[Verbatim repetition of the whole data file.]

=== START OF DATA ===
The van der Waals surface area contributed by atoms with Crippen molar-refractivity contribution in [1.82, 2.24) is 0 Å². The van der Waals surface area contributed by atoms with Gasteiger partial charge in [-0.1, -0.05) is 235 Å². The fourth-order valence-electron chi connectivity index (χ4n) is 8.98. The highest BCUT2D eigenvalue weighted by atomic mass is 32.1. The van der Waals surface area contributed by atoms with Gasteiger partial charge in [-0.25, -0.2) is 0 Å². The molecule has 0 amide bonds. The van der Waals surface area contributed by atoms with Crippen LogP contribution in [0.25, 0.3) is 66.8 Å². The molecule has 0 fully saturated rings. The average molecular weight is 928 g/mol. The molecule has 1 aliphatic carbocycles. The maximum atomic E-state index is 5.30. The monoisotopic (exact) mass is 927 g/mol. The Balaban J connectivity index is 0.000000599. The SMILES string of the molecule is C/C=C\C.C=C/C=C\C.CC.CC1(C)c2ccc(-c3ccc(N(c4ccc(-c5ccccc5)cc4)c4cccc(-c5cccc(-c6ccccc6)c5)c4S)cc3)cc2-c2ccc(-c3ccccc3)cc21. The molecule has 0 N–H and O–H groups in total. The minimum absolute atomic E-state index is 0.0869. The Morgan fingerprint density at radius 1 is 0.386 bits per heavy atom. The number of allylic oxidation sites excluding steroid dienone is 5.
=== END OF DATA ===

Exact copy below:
The van der Waals surface area contributed by atoms with Crippen molar-refractivity contribution in [1.82, 2.24) is 0 Å². The van der Waals surface area contributed by atoms with Gasteiger partial charge in [-0.1, -0.05) is 235 Å². The fourth-order valence-electron chi connectivity index (χ4n) is 8.98. The highest BCUT2D eigenvalue weighted by atomic mass is 32.1. The van der Waals surface area contributed by atoms with Gasteiger partial charge in [-0.25, -0.2) is 0 Å². The molecule has 0 amide bonds. The van der Waals surface area contributed by atoms with Crippen LogP contribution in [0.25, 0.3) is 66.8 Å². The molecule has 0 fully saturated rings. The average molecular weight is 928 g/mol. The molecule has 1 aliphatic carbocycles. The maximum atomic E-state index is 5.30. The monoisotopic (exact) mass is 927 g/mol. The Balaban J connectivity index is 0.000000599. The SMILES string of the molecule is C/C=C\C.C=C/C=C\C.CC.CC1(C)c2ccc(-c3ccc(N(c4ccc(-c5ccccc5)cc4)c4cccc(-c5cccc(-c6ccccc6)c5)c4S)cc3)cc2-c2ccc(-c3ccccc3)cc21. The molecule has 0 N–H and O–H groups in total. The minimum absolute atomic E-state index is 0.0869. The Morgan fingerprint density at radius 1 is 0.386 bits per heavy atom. The number of allylic oxidation sites excluding steroid dienone is 5.